|Autumn international: Scotland v New Zealand|
|Venue: BT Murrayfield Stadium, Edinburgh Date: Saturday, 15 November Kick-off: 17:30 GMT|
|Coverage: Live on BBC Two, BBC Radio Scotland, BBC Radio 5 live sports extra & online; live text commentary on the BBC Sport website|
How do you beat the All Blacks? And the first response is probably "with difficulty".
However, teams are getting closer to beating them and I don't just mean South Africa - Australia have had them struggling, England beat them at Twickenham a couple of years ago, Ireland should have beaten them at the Aviva last year.
Now, don't get me wrong, this New Zealand squad over the past few years have often been touted as the best ever and have regularly made quality opposition look like third rate operators.
But if Scotland can play to the very best of their abilities, be clinical when opportunities arise and be able to weather the inevitable onslaught of power, precision and skill, then this might not be as one-sided an affair as we have witnessed over the past decade or so.
I've played against New Zealand when you could do nothing to prevent a try, like the time when Hosea Gear scored against us. It came from a set piece scrum where Sonny Bill Williams got smashed by two Scotland players, yet three seconds later Gear was dotting the ball down under the posts after a ludicrous one handed offload.
But I've also seen Dan Carter throwing an intercept for Tim Visser to score at Murrayfield.
The message must be that these players are human and they will make mistakes. But they won't make mistakes if they are not pressured, if they are allowed to play.
Scotland must harry them, make every ball a scrap, get up in their faces, put heat on their kickers, intimidate. They must work like men possessed.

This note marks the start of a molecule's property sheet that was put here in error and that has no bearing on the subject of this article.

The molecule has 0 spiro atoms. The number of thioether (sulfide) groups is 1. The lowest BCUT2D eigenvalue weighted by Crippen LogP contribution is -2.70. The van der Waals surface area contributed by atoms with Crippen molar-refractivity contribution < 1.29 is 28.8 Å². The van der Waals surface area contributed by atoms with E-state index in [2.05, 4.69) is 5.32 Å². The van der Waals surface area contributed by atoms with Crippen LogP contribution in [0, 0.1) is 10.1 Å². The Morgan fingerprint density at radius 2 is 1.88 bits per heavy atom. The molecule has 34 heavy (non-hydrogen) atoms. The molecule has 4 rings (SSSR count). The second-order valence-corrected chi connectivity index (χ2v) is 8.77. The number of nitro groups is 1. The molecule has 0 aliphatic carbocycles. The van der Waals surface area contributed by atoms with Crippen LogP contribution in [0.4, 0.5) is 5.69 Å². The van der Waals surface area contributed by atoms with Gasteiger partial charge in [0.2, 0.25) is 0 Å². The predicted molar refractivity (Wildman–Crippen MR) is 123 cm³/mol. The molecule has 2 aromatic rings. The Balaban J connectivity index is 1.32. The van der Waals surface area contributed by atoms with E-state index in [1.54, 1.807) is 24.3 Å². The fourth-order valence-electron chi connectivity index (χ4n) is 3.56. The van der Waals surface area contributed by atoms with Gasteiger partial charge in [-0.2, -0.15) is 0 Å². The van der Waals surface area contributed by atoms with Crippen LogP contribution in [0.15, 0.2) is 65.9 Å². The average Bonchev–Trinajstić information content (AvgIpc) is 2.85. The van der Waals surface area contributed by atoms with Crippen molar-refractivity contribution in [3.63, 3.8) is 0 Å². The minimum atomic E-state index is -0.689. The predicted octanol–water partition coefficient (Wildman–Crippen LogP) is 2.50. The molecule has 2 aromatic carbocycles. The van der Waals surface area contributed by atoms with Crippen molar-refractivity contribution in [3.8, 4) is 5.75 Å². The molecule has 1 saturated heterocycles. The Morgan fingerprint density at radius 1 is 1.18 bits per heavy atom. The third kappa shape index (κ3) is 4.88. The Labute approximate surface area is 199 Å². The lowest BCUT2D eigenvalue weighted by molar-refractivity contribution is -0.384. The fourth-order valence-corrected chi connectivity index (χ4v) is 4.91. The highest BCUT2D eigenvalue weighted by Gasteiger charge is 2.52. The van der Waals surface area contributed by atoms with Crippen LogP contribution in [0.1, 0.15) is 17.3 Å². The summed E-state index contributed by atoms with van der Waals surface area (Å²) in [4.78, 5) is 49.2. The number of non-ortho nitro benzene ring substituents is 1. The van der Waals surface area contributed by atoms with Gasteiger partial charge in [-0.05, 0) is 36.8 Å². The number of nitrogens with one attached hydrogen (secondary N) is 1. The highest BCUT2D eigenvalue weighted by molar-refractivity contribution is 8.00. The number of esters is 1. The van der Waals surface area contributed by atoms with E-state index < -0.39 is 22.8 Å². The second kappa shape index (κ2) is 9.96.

|"It terms of selection, 13 changes to the New Zealand side points to it being slightly experimental, but this can often mean they are even more dangerous."|
Frank Hadden, Scotland coach in 2005, showed the squad a five-minute video of all the errors that their individuals had made during the season, and it does hit home that everyone makes mistakes. The key is to make the most of them, and Scotland have the firepower to do so.
On the flip side, New Zealand are the most clinical of finishers and they jump on opposition errors. Turnovers and counter attack are their main source of tries, so what does that mean? Look after ball in contact - helped by running at shoulders, kick competitively and organise your chase line. Basic things, but the game is built on them.
Defensively, New Zealand have increased their line speed, especially their first five to six players from the ruck outwards.
They come aggressively off the line in an 'up and out' shape. This has created some opportunities for the Scottish attack though.
The area of weakness is the inside pass from the first receiver but the timing and width of pass is key; drag the defence across then use one of your back three coming through where the ruck was, on a slightly wider 7-8m inside pass. The defender who is going to tackle you will be the first defender on the other side of the ruck so any skulduggery to keep him from getting in that defensive position would be beneficial.
Ex-Edinburgh and All Black captain Todd Blackadder used to say, "rugby is all about the little things" and a tug of a shirt here or there can make a big difference.
It terms of selection, 13 changes to the New Zealand side points to it being slightly experimental, but this can often mean they are even more dangerous.
With the World Cup less than a year away this may be some players' one and only chance to prove they have what it takes.
In many positions they are as talented but don't have the experience of their compatriots.
Don't ever underestimate a New Zealand side, but at the same time don't give them too much respect.